QUESTION: What's on your nightstand?
So, in my headphones right now, I just finished THE DEEP by Nick Cutter, a horror novel that takes place at the bottom of the ocean in a spooky lab. That was good. I'm midway through THE WHISPERING SKULL by Jonathan Stroud, that's a kids fantasy book I'm listening to with my nine-year-old daughter. It's book two in a GREAT series called Lockwood & Co. it's basically Harry Potter Ghostbusters--super fun, but the narrator, as good as she is, has a very soothing voice that makes me sleepy. On my bedstead is another horror novel APARTMENT 16 by Adam Nevill.
Comics-wise. I'm reading ASCENSION OF THE STARLESS from the Spera series. I'm really into the traditionally drawn/watercolored story by Atelier Sento. Scaring myself with the idea of doing my next book that way. I'm also in the middle of the Fantagraphic's EC hardcovers, I'm in the Harvey Kurtzman war stories book, THE CORPSE ON THE IMJIN. Really amazing work there. My daughter keeps leaving an Ernie Bushmiller NANCY collection in my studio and I pick it up and laugh every day. I keep going back to the Tamaki's THIS ONE SUMMER just to look at the drawings and get angry. How can they be so loose and so perfect!?!?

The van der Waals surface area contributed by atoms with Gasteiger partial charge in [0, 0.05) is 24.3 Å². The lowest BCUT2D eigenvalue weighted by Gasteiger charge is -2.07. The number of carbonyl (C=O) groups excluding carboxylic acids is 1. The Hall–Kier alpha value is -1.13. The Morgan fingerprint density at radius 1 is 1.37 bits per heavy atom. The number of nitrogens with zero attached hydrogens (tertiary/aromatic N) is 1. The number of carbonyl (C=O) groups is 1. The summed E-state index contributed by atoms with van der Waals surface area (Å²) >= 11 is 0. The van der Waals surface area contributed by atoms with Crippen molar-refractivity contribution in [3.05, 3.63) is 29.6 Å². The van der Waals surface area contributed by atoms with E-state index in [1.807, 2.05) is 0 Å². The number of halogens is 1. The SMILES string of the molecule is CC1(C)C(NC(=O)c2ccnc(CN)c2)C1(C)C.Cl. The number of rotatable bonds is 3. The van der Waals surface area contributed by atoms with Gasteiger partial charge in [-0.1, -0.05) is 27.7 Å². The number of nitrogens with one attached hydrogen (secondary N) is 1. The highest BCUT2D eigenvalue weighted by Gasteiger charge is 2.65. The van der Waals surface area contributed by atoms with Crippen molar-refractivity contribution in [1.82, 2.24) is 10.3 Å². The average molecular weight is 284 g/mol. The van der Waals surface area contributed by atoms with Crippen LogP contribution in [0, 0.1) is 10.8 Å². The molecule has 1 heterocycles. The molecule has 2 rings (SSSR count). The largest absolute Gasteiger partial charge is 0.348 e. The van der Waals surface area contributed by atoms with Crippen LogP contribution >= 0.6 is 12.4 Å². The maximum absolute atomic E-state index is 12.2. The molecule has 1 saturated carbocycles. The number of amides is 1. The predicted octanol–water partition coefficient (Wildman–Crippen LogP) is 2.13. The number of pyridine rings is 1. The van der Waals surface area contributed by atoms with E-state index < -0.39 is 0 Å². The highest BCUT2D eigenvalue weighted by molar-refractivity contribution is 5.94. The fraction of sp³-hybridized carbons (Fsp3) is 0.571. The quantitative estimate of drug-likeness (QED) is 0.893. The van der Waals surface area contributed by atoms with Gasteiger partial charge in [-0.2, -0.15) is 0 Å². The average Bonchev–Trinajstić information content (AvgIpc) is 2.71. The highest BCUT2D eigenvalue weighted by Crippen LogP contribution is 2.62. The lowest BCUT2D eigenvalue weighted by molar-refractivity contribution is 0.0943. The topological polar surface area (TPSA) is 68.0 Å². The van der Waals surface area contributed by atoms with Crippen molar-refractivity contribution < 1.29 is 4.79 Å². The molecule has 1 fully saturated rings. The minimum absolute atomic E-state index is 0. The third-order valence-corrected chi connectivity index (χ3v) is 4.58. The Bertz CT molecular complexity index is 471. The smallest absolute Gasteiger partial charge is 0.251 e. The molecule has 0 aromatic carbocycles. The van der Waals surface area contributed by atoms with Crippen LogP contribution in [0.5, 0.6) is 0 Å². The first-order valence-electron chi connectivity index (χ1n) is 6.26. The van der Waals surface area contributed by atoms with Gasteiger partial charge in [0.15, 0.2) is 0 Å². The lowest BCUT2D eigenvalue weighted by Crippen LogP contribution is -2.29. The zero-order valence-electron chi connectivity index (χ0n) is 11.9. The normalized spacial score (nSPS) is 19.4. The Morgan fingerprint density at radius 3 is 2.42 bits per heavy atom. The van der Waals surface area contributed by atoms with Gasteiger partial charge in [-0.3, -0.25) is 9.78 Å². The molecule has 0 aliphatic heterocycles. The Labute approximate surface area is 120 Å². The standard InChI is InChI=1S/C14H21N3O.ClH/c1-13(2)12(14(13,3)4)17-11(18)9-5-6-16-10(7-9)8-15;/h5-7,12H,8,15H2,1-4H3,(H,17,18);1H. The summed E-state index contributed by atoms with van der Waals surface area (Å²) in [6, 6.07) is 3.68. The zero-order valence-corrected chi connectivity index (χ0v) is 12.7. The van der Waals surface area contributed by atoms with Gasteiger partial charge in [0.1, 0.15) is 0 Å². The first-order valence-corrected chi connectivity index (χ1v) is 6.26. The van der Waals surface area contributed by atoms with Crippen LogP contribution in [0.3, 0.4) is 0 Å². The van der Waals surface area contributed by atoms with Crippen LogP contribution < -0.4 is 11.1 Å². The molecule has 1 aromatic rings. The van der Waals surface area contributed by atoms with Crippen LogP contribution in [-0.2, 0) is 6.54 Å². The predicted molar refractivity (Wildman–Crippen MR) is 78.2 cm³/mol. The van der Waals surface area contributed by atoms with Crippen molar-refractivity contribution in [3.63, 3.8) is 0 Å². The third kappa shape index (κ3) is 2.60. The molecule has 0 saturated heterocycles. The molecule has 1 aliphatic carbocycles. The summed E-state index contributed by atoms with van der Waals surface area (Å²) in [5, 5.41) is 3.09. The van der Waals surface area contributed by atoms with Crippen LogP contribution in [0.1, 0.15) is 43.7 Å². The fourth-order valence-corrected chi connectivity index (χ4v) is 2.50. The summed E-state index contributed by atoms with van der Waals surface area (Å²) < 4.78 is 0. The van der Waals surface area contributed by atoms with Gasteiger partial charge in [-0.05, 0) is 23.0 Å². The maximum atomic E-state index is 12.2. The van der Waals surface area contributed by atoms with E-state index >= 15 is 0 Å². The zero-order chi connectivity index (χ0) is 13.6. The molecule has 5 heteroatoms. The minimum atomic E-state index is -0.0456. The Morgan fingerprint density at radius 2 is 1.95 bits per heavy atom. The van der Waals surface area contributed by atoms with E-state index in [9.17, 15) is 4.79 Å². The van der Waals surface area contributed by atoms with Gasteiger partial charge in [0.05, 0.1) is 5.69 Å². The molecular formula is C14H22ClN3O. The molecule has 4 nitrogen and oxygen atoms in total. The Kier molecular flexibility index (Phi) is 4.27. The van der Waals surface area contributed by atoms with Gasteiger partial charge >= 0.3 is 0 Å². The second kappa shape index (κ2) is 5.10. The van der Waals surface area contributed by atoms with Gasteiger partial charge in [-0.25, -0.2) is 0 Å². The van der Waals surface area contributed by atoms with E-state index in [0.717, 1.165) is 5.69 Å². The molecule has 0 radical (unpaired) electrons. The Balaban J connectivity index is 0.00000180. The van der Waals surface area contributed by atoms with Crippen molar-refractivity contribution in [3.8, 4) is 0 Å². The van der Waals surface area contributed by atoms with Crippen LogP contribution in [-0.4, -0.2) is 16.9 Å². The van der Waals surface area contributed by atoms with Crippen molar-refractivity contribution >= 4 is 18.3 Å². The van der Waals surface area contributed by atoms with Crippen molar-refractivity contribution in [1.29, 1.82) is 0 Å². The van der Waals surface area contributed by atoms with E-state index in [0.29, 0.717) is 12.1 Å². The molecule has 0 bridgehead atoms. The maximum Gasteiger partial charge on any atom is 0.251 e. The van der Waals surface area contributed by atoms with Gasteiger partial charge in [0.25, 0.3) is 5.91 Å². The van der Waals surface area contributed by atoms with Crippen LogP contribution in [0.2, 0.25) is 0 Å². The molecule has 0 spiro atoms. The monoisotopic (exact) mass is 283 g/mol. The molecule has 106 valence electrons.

It's a pretty cluttered nightstand.
For more about the HAZARDOUS TALE BOOKS and the new release, THE UNDERGROUND ABDUCTOR, check out Hale's video:
About Author: Nathan Hale is the New York Times best-selling author/illustrator of the Hazardous Tales series, as well as many picture books including Yellowbelly and Plum go to School, the Twelve Bots of Christmas and The Devil You Know.
Kids Comics Q&A Tour is sponsored by the Children’s Book Council with Every Child a Reader and the Comic Book Legal Defense Fund in celebration of Children’s Book Week. For the full schedule of tour stops, check out the schedule here. You won't want to miss a single stop.